Recently, we have expanded our spring cleaning to include our email, social media, data storage devices and cloud storage accounts as well as our online store accounts.  I was surprised by the volume of old, useless, and/or duplicate files spread across the various storage media.  I was more surprised by the outdated information contained in many of our accounts.  Some of the information was sensitive and was erroneously stored in non-sensitive containers, which, if compromised, could have led to serious consequences.

This year, I discovered 20-year-old email messages. incorrect address data in online accounts and stale profile information on some social media accounts.  I also found some old digital photos of friends and family that brought back some very fond memories.

I now have a current inventory of my valuable electronic assets.  I know where all of my important data are located and am certain that they are reasonably secured. I’ve even managed to generate some smiles and laughs in the process.  If you are not applying spring cleaning to your digital life, you have no idea what you’re missing.

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Do What You Love? Maybe Not.

Michael Hios

Michael Hios at Bryce Canyon doing what he loves.

Many years ago, I was told by a successful musician (who was paraphrasing, of course), “Do what you love and you’ll never work a day in your life.” I took those words as gospel and tried very hard to turn my passion into work.

I love music. It’s a significant thread in the fabric of my life. My father is a musician. His father was a musician, so you could say that it’s in my blood. There was a time in my life when I strove to be a professional musician. It was a very fun, rewarding, and frustrating time in my life, during which I learned many valuable lessons. The most valuable knowledge I gained during that period is that there’s no more efficient way to kill the passion for something than to make work of it.

From a macro perspective, with my hard-earned experience, it’s easy to see how that famous musician felt the way he did. He was talented and lucky enough to have the success (and thus, the finances) to pay people to do all the things that are necessary for a stage performer to work. He didn’t have to pack up and transport his gear. He didn’t have to maintain, repair, tune and tweak his equipment. He had a Manager to handle all of the business aspects of his work. That’s not to say that he never did any of these things. He reached a point of success that his rewards helped him to leave behind and forget the pain of these necessities. What are the chances of becoming so successful?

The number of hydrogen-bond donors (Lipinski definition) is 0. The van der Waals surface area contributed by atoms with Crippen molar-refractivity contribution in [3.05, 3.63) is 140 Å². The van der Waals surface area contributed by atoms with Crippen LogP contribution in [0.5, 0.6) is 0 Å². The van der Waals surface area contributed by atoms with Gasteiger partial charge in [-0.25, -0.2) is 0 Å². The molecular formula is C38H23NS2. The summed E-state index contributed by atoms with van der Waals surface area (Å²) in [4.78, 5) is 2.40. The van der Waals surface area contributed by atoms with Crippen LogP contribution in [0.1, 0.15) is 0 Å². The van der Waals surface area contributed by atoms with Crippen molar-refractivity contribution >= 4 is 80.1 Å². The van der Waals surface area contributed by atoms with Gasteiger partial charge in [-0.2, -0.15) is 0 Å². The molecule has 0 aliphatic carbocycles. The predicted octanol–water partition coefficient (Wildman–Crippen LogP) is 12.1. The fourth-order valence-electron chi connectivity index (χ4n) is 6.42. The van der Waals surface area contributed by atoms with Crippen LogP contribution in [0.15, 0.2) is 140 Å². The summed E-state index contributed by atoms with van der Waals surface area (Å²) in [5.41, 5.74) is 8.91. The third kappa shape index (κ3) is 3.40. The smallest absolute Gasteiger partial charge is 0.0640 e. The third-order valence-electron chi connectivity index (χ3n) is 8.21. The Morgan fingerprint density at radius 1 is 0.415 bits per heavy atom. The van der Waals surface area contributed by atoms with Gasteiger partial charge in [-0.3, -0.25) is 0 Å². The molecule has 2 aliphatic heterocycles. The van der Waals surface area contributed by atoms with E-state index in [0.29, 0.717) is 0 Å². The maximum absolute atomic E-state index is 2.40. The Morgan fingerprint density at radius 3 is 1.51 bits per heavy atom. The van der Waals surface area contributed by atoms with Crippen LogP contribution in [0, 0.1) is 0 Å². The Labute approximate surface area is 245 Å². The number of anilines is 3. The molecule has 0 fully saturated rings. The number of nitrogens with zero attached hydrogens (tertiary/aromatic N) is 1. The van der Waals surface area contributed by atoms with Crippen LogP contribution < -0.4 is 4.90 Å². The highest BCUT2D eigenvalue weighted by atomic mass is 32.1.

This is not a cautionary tale, warning against the futility of chasing dreams. Every person should pursue the things in life that bring them joy. If you can become successful enough at it to make a living of it, you are very fortunate. At some point, most of us will realize that while we derive happiness from those activities, they rarely provide us with the financial resources to allow us the freedom to live off them. When that epiphany comes, don’t be discouraged. Instead of “doing what you love,” flip the adage on it’s head.

LOVE WHAT YOU DO

While it may not be possible to do what you love for a living, there are things you can do to make your work fulfilling.

Use Your Skills

According to the Society for Human Resource Management, employee engagement is a critical component of overall workplace satisfaction. When we are “engaged” in our work, we are far more likely to be happy with our jobs. According to the SHRM 2012 Employee Job Satisfaction and Engagement Survey, the #1 aspect most important to employee job satisfaction is “Opportunities to use skills/abilities.” This job component ranked 2 points higher than compensation and 1 point higher than job security in their survey. Content employees realize that it’s important to feel like they are utilizing their personal assets to contribute to the mission of the organization.

Love Your Co-workers